June 25, 2012

prayer in practice

"That higher purpose can, surely, only be attained by a mind attuned to subtlety, and this was the overriding message for me of this short show. We are apt to forget that the great difference between a traditional craft and that which is produced by modern industrial processes is the degree of wisdom it reveals. In traditional crafts the tools never become complicated or sophisticated. For all of the wonders they help us produce, they remain basic and very simple. Our modern, sophisticated machines and computers are quite the reverse. All we do is press a button or click a mouse and, as a consequence, we do not grow.
"Only through the daily practice of a craft do we deepen our experience and gain that perception we call wisdom, a perspective gained purely through practical action and the honing of one’s skill.
"In this way craftsmanship is nothing less than prayer in practice. As we work on the outward material, so we work also on the quality of our heart. The external tools are simple; the sophistication lies within."

- Ian Skelly Resurgence magazine Emerging Networks issue

June 17, 2012

themes for the week

Reading "Turning Pro: Tap Your Inner Power and Create Your Life's Work," a tiny book with a long title by Steven Pressfield. A passage I circled:
"The Gnostics believed that exile was the essential condition of man. Do you agree? I do.

"The artist and the addict both wrestle with this experience of exile. They share an acute, even excruciating sensitivity to the state of separation and isolation, and both actively seek a way to overcome it, to transcend it, or at least to make the pain go away." 
 Bringing to mind Rabbi Rami Shapiro's workshop a few weeks ago on recovery as a path of liberation, on addiction as all the many things and behaviors we give our power away to thinking we'll be able to control reality (and the pain of being human that Pressfield points to) through them. Addiction as a form of idolatry - worshiping something other than the truth.

Also recently read through (need to re-read) "Journey to the Common Good" by Walter Brueggemann, which uses the Exodus story to talk about patriarchy/empire and freedom/wilderness, and the injunction of freedom, which is the covenant of neighborliness (the 10 Words given at Sinai).

 Addiction and art, and exile. 
Liberation and recovery and leaving the narrow places for the wilderness. 
And exile.

June 3, 2012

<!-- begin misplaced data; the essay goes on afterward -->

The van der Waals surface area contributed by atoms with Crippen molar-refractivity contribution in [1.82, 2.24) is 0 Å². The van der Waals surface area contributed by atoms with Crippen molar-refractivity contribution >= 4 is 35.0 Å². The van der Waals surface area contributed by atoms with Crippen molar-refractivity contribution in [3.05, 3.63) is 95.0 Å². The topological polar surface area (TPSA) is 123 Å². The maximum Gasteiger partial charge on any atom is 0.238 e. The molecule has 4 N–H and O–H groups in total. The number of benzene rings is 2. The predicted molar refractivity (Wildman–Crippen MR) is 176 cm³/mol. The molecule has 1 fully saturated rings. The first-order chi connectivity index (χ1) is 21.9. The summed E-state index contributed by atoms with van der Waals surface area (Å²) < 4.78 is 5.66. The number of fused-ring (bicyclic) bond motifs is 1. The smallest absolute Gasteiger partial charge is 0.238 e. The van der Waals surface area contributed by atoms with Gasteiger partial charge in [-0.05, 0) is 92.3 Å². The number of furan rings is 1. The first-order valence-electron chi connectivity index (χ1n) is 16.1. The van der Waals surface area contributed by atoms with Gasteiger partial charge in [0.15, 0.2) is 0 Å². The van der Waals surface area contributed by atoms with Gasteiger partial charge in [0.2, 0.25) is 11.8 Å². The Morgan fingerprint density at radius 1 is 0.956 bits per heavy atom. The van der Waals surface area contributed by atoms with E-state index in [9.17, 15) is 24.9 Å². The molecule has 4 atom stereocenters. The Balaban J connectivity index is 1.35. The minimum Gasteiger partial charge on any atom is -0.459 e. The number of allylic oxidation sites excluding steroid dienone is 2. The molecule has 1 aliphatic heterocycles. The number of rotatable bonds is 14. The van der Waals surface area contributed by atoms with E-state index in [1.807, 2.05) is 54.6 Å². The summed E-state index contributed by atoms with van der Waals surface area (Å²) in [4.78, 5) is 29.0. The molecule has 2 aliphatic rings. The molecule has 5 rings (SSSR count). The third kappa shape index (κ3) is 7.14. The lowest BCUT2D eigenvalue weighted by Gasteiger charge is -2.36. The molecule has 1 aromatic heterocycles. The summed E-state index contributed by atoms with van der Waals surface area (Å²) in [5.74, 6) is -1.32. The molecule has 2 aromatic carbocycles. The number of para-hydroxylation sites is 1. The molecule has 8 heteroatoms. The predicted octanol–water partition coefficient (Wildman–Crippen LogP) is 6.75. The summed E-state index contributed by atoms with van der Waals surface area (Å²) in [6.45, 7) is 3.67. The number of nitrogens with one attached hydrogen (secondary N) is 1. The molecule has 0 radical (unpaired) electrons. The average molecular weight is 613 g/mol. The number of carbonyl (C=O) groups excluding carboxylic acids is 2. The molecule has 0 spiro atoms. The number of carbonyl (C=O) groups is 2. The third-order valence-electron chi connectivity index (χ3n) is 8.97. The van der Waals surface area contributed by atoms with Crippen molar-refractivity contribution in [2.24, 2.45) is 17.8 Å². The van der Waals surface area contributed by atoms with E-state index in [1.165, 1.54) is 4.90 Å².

incarnation and wholeness

Gematria for Nachash (nun chet shin) = 50 + 8 + 300 = 358
Gematria for Meshiach (mem shin yod chet) = 40 + 300 + 10 + 8 = 358

Nachash is Serpent
Meshiach is Messiah

"Nachash is the guide that tempts us to incarnate. Meshiach is the teacher that leads us to wholeness. Two sides of the same door.

"All experience of pain comes from separation. All experience of joy comes from (re)union. In order to have the chance to re-member (-->joy) we need to choose to first forget." - Rabbi Ted

(going through my notebooks for the past more-than-ten years - this is from 2002)
 cross-posting to life cultivating life

June 2, 2012

networks --> rhizomes --> all one life

Dr. King:
“All this is simply to say that all life is interrelated. We are caught in an inescapable network of mutuality; tied in a single garment of destiny. Whatever affects one directly, affects all indirectly. As long as there is poverty in this world, no man can be totally rich even if he has a billion dollars. As long as diseases are rampant and millions of people cannot expect to live more than twenty or thirty years, no man can be totally healthy, even if he just got a clean bill of health from the finest clinic in America. Strangely enough, I can never be what I ought to be until you are what you ought to be. You can never be what you ought to be until I am what I ought to be. This is the way the world is made.”

Eric Francis (Planetwaves June 2012):
Leo (July 22-Aug. 23) -- I suggest you take a bold step beyond considering your image or your appearance and fully immerse yourself into your relationship with the world. By that, I mean the world as you think of it: the constellation of everyone and everything in your life. You may be familiar with the Lakota prayer Mitakuye Oyasin, which translates loosely to "all are related." It is an expression of the idea that all people and all things are interconnected. They may be related by being part of our sphere of consciousness, or looking a bit deeper, by the truth that we are part of something larger than ourselves. This of course violates Western concepts of separateness, division and privacy, ideas that lead to quite a bit of chaos and conflict -- which are all based on a violation of natural law. The extraordinary astrology that is now unfolding is a reminder that you are part of holistic existence. Everything you do, and everything you think, influences the totality of your environment. This isn't a theory but rather a property of existence that may boldly reveal itself to you during the next few weeks. Such an experience would shift how you experience yourself in the midst of your reality. Imagine if you could live that interconnectedness all the time. What would change? What would come into your life? What conflict would disappear into the deeper truth that you are related to everything from earth to sky to all members of the human family? Imagine.

June 1, 2012

power of networks

Ashley says, "A few of my favorite things... From trees to networks. The web of life. Organized complexity and interconnectedness. The need for new ways of thinking... network thinking. I thoroughly enjoyed watching this RSA Animate."